Dr Maja Spener B.A. M.Phil PhD

Department of Philosophy
Lecturer in Philosophy

Contact details

ERI Building
University of Birmingham
B15 2TT

I am a Lecturer in the Department of Philosophy. I work primarily on issues at the intersection of philosophy of mind, philosophy of psychology, and epistemology. For more information, please visit my personal webpage.


  • PhD, Philosophy, King's College London, 2003
  • M.Phil, Philosophy, King's College London, 1997
  • B.A., University of Oxford, 1995


Before coming to Birmingham, I was a Jacobsen Research Fellow at the University College London, a Junior Research Fellow at St Catherine's College, Oxford, a temporary lecturer in the Faculty of Philosophy at the University of Oxford, and a post-doc at the University of Antwerp, Belgium.

Postgraduate supervision

I am happy to supervise postgraduate work in philosophy of mind and psychology, and a range of areas in epistemology (especially self-knowledge, perceptual justification and knowledge, and disagreement).


My research mainly concerns issues in philosophy of mind, philosophy of psychology and epistemology. Recently, I have focused on the nature and extent of introspective knowledge and the proper use of introspective data in philosophical and scientific theorizing about the conscious mind. I am also interested in questions about methodology in philosophy and scientific psychology more generally, such as how to reconcile personal-level with subpersonal-level theorizing. Other current research activities concern the distinction between general and specific abilities, and the notion of intuition or intuitive judgment.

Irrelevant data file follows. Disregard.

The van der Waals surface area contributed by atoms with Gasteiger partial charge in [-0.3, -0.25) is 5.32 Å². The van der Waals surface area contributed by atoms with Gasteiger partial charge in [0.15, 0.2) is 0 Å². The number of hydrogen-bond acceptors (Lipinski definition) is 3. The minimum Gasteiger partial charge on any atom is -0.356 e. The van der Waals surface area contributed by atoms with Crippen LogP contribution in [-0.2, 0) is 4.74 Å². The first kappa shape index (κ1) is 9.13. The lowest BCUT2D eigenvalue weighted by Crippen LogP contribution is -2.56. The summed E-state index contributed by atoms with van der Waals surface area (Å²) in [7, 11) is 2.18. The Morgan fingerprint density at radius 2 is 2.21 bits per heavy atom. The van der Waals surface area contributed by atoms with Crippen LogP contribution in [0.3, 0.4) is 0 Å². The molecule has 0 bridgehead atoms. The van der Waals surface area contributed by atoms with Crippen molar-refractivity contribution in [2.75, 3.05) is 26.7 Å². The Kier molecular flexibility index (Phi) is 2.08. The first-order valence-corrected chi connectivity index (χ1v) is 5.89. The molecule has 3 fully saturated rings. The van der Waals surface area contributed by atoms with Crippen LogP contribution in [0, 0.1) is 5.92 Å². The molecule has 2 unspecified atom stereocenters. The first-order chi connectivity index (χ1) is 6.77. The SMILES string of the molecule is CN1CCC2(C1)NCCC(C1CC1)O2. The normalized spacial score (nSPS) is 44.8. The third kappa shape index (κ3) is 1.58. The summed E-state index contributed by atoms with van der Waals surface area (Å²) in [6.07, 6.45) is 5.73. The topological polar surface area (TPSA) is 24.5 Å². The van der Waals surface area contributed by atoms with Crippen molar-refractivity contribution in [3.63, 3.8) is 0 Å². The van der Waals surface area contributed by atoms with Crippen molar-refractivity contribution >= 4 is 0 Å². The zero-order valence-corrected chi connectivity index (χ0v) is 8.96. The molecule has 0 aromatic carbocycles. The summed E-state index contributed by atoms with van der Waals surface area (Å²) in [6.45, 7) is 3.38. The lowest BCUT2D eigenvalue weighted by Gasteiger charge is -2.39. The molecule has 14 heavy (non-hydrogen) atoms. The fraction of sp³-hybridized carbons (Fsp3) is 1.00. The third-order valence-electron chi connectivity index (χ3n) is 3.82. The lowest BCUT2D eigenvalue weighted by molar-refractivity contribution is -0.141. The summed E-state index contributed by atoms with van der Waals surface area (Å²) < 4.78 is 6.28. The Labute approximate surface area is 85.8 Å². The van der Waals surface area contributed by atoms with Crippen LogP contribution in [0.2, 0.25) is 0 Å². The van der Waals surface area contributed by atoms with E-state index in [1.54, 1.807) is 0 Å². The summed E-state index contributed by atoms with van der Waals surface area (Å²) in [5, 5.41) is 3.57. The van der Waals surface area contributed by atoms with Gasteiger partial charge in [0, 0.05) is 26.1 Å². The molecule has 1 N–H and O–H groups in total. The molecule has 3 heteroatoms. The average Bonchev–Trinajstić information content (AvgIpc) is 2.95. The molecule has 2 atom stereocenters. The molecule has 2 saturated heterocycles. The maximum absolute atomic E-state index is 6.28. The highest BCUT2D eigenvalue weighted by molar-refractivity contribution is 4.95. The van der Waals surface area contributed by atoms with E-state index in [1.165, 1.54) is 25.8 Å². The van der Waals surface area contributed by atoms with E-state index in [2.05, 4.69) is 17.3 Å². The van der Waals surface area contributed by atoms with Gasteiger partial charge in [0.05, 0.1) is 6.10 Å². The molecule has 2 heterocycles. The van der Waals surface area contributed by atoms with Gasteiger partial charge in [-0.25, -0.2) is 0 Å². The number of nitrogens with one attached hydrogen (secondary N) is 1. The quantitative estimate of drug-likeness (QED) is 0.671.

• "Moderate Scepticism about Introspection", Philosophical Studies forthcoming.
  • "Mind-Independence and Visual Phenomenology". In Smithies, D. & Stoljar, D. (eds.): Introspection and Consciousness (OUP, 2011).
  • "Disagreement about Cognitive Phenomenology". In Bayne, T. & Montague, M. (eds.): Cognitive Phenomenology (OUP, 2011).
  • "Using First-Person Data", Journal of Consciousness Studies 18, 2011: 165-179.
  • "Expecting Phenomenology", Behavioural and Brain Sciences 30, 2007: 526-527.